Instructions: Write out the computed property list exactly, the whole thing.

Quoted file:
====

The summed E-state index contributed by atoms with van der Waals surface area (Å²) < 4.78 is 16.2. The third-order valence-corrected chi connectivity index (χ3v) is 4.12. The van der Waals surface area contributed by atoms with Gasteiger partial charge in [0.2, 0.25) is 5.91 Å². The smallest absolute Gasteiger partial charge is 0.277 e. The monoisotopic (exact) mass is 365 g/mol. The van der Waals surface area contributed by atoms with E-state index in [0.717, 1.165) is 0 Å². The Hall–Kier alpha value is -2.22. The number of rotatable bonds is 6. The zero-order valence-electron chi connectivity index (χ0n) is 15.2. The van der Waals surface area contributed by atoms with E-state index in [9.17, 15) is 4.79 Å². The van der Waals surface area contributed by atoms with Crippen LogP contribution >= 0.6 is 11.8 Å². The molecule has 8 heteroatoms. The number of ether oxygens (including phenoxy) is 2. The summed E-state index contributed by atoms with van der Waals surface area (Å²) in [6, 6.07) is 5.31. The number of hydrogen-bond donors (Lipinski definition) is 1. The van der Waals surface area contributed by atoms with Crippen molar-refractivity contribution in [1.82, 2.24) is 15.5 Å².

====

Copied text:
The summed E-state index contributed by atoms with van der Waals surface area (Å²) < 4.78 is 16.2. The third-order valence-corrected chi connectivity index (χ3v) is 4.12. The van der Waals surface area contributed by atoms with Gasteiger partial charge in [0.2, 0.25) is 5.91 Å². The smallest absolute Gasteiger partial charge is 0.277 e. The monoisotopic (exact) mass is 365 g/mol. The van der Waals surface area contributed by atoms with E-state index in [0.717, 1.165) is 0 Å². The Hall–Kier alpha value is -2.22. The number of rotatable bonds is 6. The zero-order valence-electron chi connectivity index (χ0n) is 15.2. The van der Waals surface area contributed by atoms with E-state index in [9.17, 15) is 4.79 Å². The van der Waals surface area contributed by atoms with Crippen LogP contribution >= 0.6 is 11.8 Å². The molecule has 8 heteroatoms. The number of ether oxygens (including phenoxy) is 2. The summed E-state index contributed by atoms with van der Waals surface area (Å²) in [6, 6.07) is 5.31. The number of hydrogen-bond donors (Lipinski definition) is 1. The van der Waals surface area contributed by atoms with Crippen molar-refractivity contribution in [1.82, 2.24) is 15.5 Å².